The plan for day two was to get over to Macy’s Department Store for Mrs. Kuki to shop, while I hang around on the street corner outside holding her bags, like I do in St. Thomas, and we stuck to the plan.

Hoofed it down as far as Macys, shopped, and then headed back uptown walking along the Avenues of America, where Mrs. Kuki happened to find a couple of other shops she liked. From the crowds we saw in the stores today one would never know there’s an economic crisis happening. If these shops would have been selling real estate and had a SALE sign hanging in the window they’d be able to end the housing crisis right here!

Along the way we stumbled upon the Brooklyn Diner… though I knew we hadn’t made it to Brooklyn yet. I ordered something called a 15 bite beef hot dog. They lied! It was about a 40 or 50 bite hot dog that came on a brioche bun, with a berry saurkerkraut mix, and my favorite, onion strings (not onion rings, but paper thin sliced breaded and fried onions (YUMMY!). OK, so it was an $18 hot dog, but it was exceptional, and if you’re a hot dog afficianado, take a spin by the Brooklyn Diner next time you’re in the vicinity of Time Square.

While I love walking in New York City, for some reason as I get older, it gets tougher. And after the 122 bite hot dog a rest back at the hotel was in order, particularly because I knew more eating was in store for the evening. I’d made a reservation at my favorite restaurant in New York, Becco, on 46 St., just a few blocks off Broadway. Becco is Italian food at it’s finest, but not at its most expensive. If you’re going to be in Manhattan, it’s a don’t miss! But be sure to make a reservation. Even on a Monday night in October, when most of the Broadway shows are dark, it was packed with pasta lovers. After dinner we required a long stroll to walk off some of the calories.

This trip we didn’t visit many of the sites, as we did on previous visits. But you should be aware there are several companies offering hop on/hop off buses, serving different routes, out of Manhattan. For first time visitors I think it’s an excellent way to see the sites. It appears this trip we just shopped and ate our way through Manhattan… but we had a ball doing it!

Tomorrow morning, we head to the pier (only 5 or 6 blocks away) to board the NCL Jewel. I’ll be blogging daily live (if I am) from the ship. Please feel free to ask any questions or add comments, and I’ll do my very best to respond.

– A View From The Kuki Side of Cruising –

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Comment from RayB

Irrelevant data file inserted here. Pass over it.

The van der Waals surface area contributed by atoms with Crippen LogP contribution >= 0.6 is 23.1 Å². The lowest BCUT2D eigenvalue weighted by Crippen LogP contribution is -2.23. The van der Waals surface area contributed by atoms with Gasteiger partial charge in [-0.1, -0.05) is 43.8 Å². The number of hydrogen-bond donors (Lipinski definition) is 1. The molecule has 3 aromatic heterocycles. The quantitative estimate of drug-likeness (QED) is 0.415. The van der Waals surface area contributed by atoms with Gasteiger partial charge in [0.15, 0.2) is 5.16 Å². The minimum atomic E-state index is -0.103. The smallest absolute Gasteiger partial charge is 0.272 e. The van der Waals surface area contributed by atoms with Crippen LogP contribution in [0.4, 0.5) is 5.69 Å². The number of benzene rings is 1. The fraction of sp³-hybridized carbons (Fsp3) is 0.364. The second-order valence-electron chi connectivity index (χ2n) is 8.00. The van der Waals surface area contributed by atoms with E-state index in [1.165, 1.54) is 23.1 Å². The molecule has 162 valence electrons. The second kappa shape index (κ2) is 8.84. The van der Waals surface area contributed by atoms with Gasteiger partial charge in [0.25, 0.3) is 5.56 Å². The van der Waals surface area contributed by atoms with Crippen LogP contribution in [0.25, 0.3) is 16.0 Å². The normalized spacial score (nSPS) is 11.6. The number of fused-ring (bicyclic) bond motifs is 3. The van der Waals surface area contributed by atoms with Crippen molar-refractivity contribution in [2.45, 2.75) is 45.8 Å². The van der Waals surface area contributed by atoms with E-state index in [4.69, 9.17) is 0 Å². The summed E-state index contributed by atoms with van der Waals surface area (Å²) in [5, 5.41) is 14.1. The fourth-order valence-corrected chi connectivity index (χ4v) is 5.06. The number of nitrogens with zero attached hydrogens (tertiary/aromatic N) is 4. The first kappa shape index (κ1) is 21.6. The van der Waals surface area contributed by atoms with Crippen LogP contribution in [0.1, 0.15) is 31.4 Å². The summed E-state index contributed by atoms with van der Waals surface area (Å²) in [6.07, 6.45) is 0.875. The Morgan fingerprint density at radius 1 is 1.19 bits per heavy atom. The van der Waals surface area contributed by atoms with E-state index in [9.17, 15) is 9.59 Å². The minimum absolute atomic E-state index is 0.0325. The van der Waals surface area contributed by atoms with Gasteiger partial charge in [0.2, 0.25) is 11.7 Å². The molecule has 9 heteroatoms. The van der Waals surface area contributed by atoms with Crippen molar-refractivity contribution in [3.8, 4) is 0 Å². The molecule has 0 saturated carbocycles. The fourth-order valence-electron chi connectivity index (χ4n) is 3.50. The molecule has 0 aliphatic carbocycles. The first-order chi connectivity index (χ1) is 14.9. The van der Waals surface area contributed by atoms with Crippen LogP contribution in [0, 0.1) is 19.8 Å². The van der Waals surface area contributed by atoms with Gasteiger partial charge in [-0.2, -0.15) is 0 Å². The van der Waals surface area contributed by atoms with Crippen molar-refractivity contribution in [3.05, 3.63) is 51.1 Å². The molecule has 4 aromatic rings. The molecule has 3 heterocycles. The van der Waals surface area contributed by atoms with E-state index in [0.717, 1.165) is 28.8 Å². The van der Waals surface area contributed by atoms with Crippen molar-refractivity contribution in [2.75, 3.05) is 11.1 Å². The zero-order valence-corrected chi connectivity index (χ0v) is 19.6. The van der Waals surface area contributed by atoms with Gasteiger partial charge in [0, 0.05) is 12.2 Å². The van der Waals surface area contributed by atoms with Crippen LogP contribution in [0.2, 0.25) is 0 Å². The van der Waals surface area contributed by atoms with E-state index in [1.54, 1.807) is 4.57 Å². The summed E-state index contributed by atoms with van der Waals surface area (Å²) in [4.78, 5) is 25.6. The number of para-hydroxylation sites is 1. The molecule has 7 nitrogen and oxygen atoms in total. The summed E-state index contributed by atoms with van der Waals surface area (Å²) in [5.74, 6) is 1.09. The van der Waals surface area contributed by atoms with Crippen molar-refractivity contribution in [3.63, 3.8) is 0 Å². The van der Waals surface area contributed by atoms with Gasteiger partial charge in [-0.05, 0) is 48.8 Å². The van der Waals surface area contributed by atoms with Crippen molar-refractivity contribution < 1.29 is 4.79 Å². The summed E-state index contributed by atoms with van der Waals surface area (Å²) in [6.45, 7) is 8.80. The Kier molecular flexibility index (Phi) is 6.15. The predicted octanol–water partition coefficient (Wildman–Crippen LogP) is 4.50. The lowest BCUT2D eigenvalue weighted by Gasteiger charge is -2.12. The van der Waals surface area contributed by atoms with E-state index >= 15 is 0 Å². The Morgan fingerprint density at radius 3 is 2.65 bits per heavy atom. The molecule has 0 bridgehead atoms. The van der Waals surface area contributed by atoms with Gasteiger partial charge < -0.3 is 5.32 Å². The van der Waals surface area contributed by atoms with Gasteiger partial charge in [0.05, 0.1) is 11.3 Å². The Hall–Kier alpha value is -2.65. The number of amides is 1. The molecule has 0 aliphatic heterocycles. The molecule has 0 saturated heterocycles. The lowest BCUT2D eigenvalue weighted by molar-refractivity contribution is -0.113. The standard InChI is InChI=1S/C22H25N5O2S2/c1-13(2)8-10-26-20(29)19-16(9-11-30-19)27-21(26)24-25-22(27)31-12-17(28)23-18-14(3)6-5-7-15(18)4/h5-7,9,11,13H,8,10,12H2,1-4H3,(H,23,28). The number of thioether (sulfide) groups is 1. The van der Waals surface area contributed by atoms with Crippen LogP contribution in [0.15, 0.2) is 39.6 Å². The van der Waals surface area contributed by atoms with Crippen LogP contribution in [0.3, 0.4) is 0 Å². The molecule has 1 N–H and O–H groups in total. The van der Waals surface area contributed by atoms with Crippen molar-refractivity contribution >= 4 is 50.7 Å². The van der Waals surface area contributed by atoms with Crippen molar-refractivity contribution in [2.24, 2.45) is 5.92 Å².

Time October 28, 2008 at 7:33 am

Kuki–You and Geela have a wonderful Cruise on the Jewel.

We almost booked with you but last minute decision made us stay at home. Too early after the Mariner Cruise.

Have a good one and say Hello to those that we know while on the cruise.

Comment from Paul Motter
Time October 28, 2008 at 10:26 am

Well, you certainly make me miss New York! That was a great read.

If you haven’t been to NY City, the best thing about it is that you can just walk anywhere and find something that interests you.

Steet fairs are not unusual at all, you can find one someplace almost any weekend of the year – especially non-winter months.

Andf the food in NYC is the best of any city. Why? It took me a long time to figure this out, but it is because of the incredible amount of foot traffic, and the fact that no one cooks in NYC.

There are so many restaurants fo all prices in walking distance of any apartment that there is no reason to cook in home, ever. I know people there who had their gas turned off.

With that much foot traffic and the number of restuarant diners nightly, a new chef actually has a chnace to create a following just by opening the tiniest spot.

In most car-oriented cities, a new chef has to get financing, invest in advertising, public relations, blah blah blah…

In New York a budding chef can open a small spot and take a few years to perfect his craft and grow solely by reputation.

Have a great cruise!!!

Comment from Spencer
Time July 3, 2013 at 12:15 am

I love New York City as it has some nice hotels there. However I always feel a bit tired after visiting NYC so a cruise would be the perfect way to relax after it!

Comment from Cath
Time July 23, 2013 at 12:49 am

I like the sound of eating your way through Manhattan. There are loads of great places to eat in the city. Looks like you had fun!